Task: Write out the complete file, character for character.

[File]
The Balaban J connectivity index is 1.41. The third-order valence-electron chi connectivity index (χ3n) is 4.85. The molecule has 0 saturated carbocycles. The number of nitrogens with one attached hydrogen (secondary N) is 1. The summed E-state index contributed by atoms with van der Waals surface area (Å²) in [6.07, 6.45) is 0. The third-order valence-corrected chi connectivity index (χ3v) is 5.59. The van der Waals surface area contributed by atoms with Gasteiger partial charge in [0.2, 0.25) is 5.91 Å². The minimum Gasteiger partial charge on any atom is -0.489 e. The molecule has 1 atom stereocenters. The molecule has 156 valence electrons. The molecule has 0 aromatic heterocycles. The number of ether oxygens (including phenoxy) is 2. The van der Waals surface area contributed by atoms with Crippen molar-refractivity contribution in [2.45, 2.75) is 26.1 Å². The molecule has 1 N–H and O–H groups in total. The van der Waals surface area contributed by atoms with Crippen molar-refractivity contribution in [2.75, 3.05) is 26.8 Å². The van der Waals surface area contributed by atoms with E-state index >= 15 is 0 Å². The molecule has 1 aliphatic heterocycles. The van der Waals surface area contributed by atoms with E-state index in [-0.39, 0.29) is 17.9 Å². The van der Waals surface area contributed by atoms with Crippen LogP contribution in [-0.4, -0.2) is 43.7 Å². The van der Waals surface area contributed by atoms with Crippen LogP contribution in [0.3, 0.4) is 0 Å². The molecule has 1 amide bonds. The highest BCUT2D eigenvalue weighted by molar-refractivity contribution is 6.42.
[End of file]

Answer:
The Balaban J connectivity index is 1.41. The third-order valence-electron chi connectivity index (χ3n) is 4.85. The molecule has 0 saturated carbocycles. The number of nitrogens with one attached hydrogen (secondary N) is 1. The summed E-state index contributed by atoms with van der Waals surface area (Å²) in [6.07, 6.45) is 0. The third-order valence-corrected chi connectivity index (χ3v) is 5.59. The van der Waals surface area contributed by atoms with Gasteiger partial charge in [0.2, 0.25) is 5.91 Å². The minimum Gasteiger partial charge on any atom is -0.489 e. The molecule has 1 atom stereocenters. The molecule has 156 valence electrons. The molecule has 0 aromatic heterocycles. The number of ether oxygens (including phenoxy) is 2. The van der Waals surface area contributed by atoms with Crippen molar-refractivity contribution in [2.45, 2.75) is 26.1 Å². The molecule has 1 N–H and O–H groups in total. The van der Waals surface area contributed by atoms with Crippen molar-refractivity contribution in [2.75, 3.05) is 26.8 Å². The van der Waals surface area contributed by atoms with E-state index >= 15 is 0 Å². The molecule has 1 aliphatic heterocycles. The van der Waals surface area contributed by atoms with E-state index in [-0.39, 0.29) is 17.9 Å². The van der Waals surface area contributed by atoms with Crippen LogP contribution in [-0.4, -0.2) is 43.7 Å². The van der Waals surface area contributed by atoms with Crippen LogP contribution in [0.3, 0.4) is 0 Å². The molecule has 1 amide bonds. The highest BCUT2D eigenvalue weighted by molar-refractivity contribution is 6.42.